The Victorian era, named after the reign of British Queen Victoria (1837-1901), is really when things began to go pear-shaped if we are thinking about how to trace the source of our current ailments (and prosperity). This period is characterized by the adoption, expansion, and transformation of technology, and birthed inventions including photography, electric lighting, and railways, many of which are still used today. But the real game-changer came just before this period: the steam engine in the late 18th century, which you've already heard about in the 'This Is How We Did It' chapter.

The coal-powered steam engine enabled steam power to replace water as the key source of power. The application and development of steam technology drastically improved Britain's core industries, including coal mining, iron production, and manufactured goods. The steam engine also powered factory work and turned many cities into industrial centers. All of this equipped Britain to become a heavyweight in the quickly expanding international market. Britain also reaped many benefits from the Revolution, including improvements in communication, standards of living, and economic output.

And as we've discussed before, as this was unfolding, humanity had no real idea—it is also unclear whether anyone would have cared—that emissions were beginning to rise as a consequence. And then:

OIL!

Fossil fuels are the primary source of energy in the world today, but they've been in use long before humans knew how to drill and refine oil, or before the first coal-powered steam engine. Civilizations all over the world had found uses for oil, coal, and natural gas thousands of years ago. For instance, petroleum that was found seeping from the earth's surface was used for construction and waterproofing. And people have been using coal for more than a thousand years, with early uses including the heating of homes. Similarly, natural gas was used for heating and lighting purposes.

But it wasn’t until the Industrial Revolution that fossil fuels became crucial energy sources for industry and households both in Britain and abroad. The invention of the steam engine, powered by coal, heralded the modern era by enabling manufacturing production, machines, and factories.

The first modern commercial oil well was drilled in Pennsylvania in 1859. The entrepreneur Edwin L. Drake decided that drilling to reach oil underground was more enterprising than just gathering oil that seeped through the surface and thus used a drill-pipe to reach the oil deposit. This finding revolutionized the oil industry, and with subsequent advances in drilling technology and a deeper understanding of oil's potential uses, people began to drill specifically for oil.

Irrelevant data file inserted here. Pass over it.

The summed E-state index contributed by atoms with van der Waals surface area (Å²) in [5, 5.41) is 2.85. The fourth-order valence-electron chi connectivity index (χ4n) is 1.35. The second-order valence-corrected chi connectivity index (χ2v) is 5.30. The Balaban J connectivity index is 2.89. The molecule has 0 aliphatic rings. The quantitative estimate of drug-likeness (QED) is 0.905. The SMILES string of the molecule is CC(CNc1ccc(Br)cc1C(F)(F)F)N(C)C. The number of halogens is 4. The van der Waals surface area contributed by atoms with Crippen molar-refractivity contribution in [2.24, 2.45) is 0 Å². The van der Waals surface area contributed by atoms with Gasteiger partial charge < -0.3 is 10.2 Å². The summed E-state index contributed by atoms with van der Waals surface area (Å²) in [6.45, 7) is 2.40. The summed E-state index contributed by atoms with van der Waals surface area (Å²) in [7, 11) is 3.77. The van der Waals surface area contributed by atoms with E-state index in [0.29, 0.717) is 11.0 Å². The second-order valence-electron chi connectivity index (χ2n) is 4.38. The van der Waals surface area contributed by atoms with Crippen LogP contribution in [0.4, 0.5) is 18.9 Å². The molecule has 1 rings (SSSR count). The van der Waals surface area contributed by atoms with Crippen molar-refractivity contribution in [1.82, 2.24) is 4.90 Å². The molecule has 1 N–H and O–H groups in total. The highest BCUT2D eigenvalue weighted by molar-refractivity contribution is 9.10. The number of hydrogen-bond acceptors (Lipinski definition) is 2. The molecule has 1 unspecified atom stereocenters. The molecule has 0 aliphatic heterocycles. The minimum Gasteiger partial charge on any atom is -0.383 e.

As the level of technical expertise increased, people began tapping for other sources of fossil fuels including natural gas. Hydraulic fracturing, or fracking, which first came on the scene in the 1940s, involved a new drilling technique that made oil wells more productive and greatly increased yields. And in the 1990s, this was combined with horizontal drilling to form modern-day fracking. Due to the combined use of hydraulic fracturing and horizontal drilling, US oil production reached a record high, lowering world oil prices.

Technology Today

Technology today completely influences and pervades both the "supply-side" (people making stuff) and the "demand-side" (people buying and consuming stuff)—which unfortunately adds up to increased use of fossil fuels and more carbon emissions.

The Supply Side

In the 21st century, manufacturers are being pushed to become more and more efficient to meet the growing demands of customers. The solution: technology.

"Supply chains" refer to the system of people, organizations, activities, and resources that are involved in the manufacture, sale, and delivery of products. Digitization is revolutionizing supply chains all over the world. Big data and cloud-based technologies are being used by some manufacturers for over 80 percent of their supply chain management data tracking, which allows them to cut costs by understanding consumer demand better. This applies not just to the manufacturing of products, but also to packaging and delivering—manufacturers have created routing algorithms to help increase efficiency in deliveries, and begun to make use of big data technologies to streamline communication between different areas of the supply chain.

Modern supply chains also rely heavily on other advancements in technology to operate as efficiently as they do. Shipping and transportation, for instance, wouldn't be where they are today without ocean tankers which, surprisingly, are a relatively new concept (and yes, an oil tanker is technology, same as your smartphone). They were only adopted in the late 19th century, before which the technology to enable bulk cargo transport had not yet been invented. And we haven't even spoken about the actual manufacturing that occurs before all this supply chain management happens.